The Fast-Links Project: Recent Results

Recent Fast-Links Results

This page describes some key results from our testing of the first test chip. Many of the results will also be described in our paper at Hot Interconnects '97.

Equalizing transmitter

A series of experiments were performed to demonstrate the effectiveness of equalization in overcoming the equalization of the transmission line. The measurements shown here were all performed with the transmitter driving a short PC-board transmission line, 1 meter of 30 gauge twisted pair, another short PC-board line, and a resistive terminator. This first pair of waveforms result from isolated 1 and 0 bits superimposed on each other to create an ``eye'' diagram. Without the equalizer, there is no eye at all: the level of an isolated 1 bit is below that of the isolated zero bit. With equalization, the overall level signal level is reduced, but the data eye is clearly present.
isolated 0/1, EQ off isolated 0/1, EQ on
Equalization Off Equalization On
This next pair of waveforms show a pseudorandom bit pattern, again with equalization both off and on. Without equalization, there is no data eye at all. Equalization recovers a recognizable data eye, but attenuation in this 1m line is high enough that this probably represents the limit of the technique at its present state of development.
LFSR, EQ off LFSR, EQ on
Equalization Off Equalization On
For these experiments we set all of the weights (except the first) in the filters to the same value; with only observation of eye patterns, there was no improvement in the pseudo-random sequence eye patterns with further adjustment of weights for non-adjacent bits. We speculate that a 2-tap transition filter may be sufficient to obtain most of the benefits of this equalization technique, allowing much simpler transmitter circuitry than we used in the test chip.

Transmitter Problems

In the isolated-bit waveforms of the previous figures, various effects that arise from transmitter imperfections and package parasitics can be seen. The ``ripple'' in an otherwise quiet series of 0s, for example, is due to a slight mis-adjustment of On and Off clock overlap. Some overshoot is evident following an isolated bit (this overshoot contributes much of the amplitude noise in the pseudo-random bit patterns); this is caused by the LC tank circuits formed by the transmitter's output capacitance and bond-wire inductance, as confirmed by SPICE simulations. This effect is probably unavoidable in conventional packaging, but can be overcome almost entirely by terminating the transmitter as well as the receiver. Our future signaling chips will have both ends of the transmission line terminated. A second phenomenon that contributes significant noise is reflection off the capacitance at the receiver. These reflections are reflected again at the (high-impedance) transmitter, causing intersymbol interference at the receiver. Simulations suggest that on-chip transmitter termination will very effectively remove these reflections. Two design ``features'' of the transmitter also contributed to signaling problems. First, the transmitter has a clocked (On-clock) current tail transistor (this circuit structure was the only one we could find at the time that would deliver the necessary switching speed). When the Off-clock turns on, well in advance of the time when the DAC cell is supposed to transmit its data bit, charge is injected into the output from the common source node. In our signaling system, this effects introduces an unintentional signal onto the line at about 15% of the amplitude of the actual signal. Second, and more seriously, the gating function within the filter changes the strength by completely turning off one or two of the three drivers in a DAC. The result is that, when equalization is turned on, the output signal is not truly differential. This has the unfortunate effect of sending a common-mode signal down the line, where various non-linearities transform the common-mode signal into a differential (noise) signal. A new transmitter design will take care of both of these problems.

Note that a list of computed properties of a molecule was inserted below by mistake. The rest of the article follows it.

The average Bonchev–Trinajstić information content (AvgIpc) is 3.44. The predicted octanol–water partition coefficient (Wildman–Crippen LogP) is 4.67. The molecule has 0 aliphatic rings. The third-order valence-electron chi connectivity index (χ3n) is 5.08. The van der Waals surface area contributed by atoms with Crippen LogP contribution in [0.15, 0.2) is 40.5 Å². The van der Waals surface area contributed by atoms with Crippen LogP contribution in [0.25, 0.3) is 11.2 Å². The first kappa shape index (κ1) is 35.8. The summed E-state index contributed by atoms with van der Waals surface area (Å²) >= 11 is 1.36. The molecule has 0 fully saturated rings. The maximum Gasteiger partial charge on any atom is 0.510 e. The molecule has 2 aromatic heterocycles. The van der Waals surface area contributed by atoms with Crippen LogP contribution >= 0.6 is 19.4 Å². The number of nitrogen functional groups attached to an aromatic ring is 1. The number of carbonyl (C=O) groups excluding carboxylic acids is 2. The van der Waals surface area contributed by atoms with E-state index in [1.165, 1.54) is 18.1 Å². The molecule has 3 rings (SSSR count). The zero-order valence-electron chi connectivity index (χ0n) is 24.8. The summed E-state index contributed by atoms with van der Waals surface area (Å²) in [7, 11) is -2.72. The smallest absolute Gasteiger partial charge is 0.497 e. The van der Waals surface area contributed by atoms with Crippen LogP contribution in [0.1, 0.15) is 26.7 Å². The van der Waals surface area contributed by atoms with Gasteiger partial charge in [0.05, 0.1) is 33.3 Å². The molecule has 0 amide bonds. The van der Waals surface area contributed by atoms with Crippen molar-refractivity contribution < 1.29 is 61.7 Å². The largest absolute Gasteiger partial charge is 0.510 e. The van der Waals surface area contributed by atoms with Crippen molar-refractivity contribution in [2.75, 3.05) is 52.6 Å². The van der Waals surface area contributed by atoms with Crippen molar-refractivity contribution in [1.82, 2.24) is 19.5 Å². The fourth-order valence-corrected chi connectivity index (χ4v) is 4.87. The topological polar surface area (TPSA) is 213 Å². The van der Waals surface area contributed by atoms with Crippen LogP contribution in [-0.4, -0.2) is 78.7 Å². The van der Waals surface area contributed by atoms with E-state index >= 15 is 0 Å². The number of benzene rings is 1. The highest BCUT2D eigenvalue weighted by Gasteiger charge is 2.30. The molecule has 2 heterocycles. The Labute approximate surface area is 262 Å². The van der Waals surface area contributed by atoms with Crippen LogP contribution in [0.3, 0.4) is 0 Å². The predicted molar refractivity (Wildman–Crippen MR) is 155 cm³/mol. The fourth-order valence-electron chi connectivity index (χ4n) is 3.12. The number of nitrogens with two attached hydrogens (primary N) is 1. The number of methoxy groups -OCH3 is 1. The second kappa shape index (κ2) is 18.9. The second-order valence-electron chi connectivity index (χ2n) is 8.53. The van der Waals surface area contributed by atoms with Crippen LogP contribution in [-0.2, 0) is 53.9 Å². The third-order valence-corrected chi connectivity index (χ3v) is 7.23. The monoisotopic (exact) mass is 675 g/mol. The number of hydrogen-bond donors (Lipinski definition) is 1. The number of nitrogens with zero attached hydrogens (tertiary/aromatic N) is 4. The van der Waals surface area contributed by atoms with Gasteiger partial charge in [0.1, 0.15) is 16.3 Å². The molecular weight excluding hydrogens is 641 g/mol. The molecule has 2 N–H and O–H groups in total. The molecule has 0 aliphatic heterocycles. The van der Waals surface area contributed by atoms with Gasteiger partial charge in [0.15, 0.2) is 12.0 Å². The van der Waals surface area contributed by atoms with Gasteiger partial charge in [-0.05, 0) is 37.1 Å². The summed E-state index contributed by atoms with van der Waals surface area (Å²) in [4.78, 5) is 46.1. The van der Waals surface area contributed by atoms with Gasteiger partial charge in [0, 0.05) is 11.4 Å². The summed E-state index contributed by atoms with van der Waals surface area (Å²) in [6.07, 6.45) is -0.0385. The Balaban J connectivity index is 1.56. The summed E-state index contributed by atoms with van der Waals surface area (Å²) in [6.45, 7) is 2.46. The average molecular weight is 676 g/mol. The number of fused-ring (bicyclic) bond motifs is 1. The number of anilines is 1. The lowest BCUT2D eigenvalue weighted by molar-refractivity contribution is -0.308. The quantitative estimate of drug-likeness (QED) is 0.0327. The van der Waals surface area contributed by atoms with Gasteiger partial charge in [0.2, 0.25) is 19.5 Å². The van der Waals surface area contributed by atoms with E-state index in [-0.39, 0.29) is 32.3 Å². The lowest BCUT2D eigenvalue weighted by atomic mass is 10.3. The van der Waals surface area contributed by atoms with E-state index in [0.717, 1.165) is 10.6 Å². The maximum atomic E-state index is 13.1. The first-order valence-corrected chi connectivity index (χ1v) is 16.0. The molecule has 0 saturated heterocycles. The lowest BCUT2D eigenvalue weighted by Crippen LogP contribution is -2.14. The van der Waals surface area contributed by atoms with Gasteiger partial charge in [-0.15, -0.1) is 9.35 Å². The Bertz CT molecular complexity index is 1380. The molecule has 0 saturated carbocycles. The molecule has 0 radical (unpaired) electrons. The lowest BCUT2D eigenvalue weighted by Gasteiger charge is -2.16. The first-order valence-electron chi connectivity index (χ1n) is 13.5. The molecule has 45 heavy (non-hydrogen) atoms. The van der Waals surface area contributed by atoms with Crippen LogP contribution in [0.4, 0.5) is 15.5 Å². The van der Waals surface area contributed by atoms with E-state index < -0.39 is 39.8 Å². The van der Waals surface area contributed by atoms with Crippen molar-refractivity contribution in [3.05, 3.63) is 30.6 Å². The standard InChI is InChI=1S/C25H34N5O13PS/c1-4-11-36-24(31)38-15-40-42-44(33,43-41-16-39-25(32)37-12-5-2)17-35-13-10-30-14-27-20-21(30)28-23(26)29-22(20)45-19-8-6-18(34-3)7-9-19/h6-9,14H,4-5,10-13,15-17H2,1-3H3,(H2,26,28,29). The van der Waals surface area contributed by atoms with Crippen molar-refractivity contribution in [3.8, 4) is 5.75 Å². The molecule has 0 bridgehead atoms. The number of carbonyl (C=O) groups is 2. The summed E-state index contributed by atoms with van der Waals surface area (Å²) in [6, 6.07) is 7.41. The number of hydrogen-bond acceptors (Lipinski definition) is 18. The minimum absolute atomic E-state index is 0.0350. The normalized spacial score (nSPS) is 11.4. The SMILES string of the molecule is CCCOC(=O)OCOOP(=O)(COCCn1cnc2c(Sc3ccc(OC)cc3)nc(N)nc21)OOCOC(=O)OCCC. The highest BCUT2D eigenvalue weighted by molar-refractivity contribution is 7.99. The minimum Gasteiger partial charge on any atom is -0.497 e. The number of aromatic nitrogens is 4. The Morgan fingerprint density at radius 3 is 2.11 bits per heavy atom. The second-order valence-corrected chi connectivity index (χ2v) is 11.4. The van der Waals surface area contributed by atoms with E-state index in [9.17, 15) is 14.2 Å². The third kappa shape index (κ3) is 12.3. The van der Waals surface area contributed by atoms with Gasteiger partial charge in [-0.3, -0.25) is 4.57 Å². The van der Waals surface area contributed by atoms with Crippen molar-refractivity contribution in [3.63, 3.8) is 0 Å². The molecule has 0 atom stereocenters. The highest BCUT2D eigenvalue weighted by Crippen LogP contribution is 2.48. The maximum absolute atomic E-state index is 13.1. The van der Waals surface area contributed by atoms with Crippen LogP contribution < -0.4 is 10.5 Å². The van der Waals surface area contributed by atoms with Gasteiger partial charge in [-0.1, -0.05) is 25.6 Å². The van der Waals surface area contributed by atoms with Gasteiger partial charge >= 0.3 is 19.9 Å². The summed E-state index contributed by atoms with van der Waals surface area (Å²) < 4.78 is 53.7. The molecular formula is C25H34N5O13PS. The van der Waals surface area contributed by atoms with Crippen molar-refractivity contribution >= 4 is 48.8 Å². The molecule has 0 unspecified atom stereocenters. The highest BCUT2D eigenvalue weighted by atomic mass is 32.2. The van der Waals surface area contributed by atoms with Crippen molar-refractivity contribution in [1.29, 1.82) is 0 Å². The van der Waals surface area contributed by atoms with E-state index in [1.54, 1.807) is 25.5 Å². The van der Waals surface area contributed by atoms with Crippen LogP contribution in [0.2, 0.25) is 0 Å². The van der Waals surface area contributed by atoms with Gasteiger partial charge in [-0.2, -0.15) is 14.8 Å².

Tracking Receiver

Because of the previously described problems with package-parasitic-induced noise, we were unable to test the receiver at 4Gb/s. We were, however, able to fully test its ability to acquire the framing sequence and to operate the LFSR checker at 2.5Gb/s. Because of various problems with the data transmitter, described above, bit-error rates were unacceptably high (about 10-4). Simulation suggests that the BER can be brought to acceptable levels with a redesigned transmitter.

About the figures on this page

The waveforms shown on this page were captured with a Tektronix 11801A sampling oscilloscope. For most of these measurements, the 'scope was set in its infinite-persistence color-grading mode; pixels representing more common data points are assigned "hotter" colors with the most common points colored yellow. The oscilloscope screen was stored in a PPM file using a serial connection and software written for the purpose. For display on the web, the screen images have been reduced to half of their original size and converted to JPEG format.
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Last modified: Wed Jul 15 10:52:13 EDT 1998 by Steve Tell.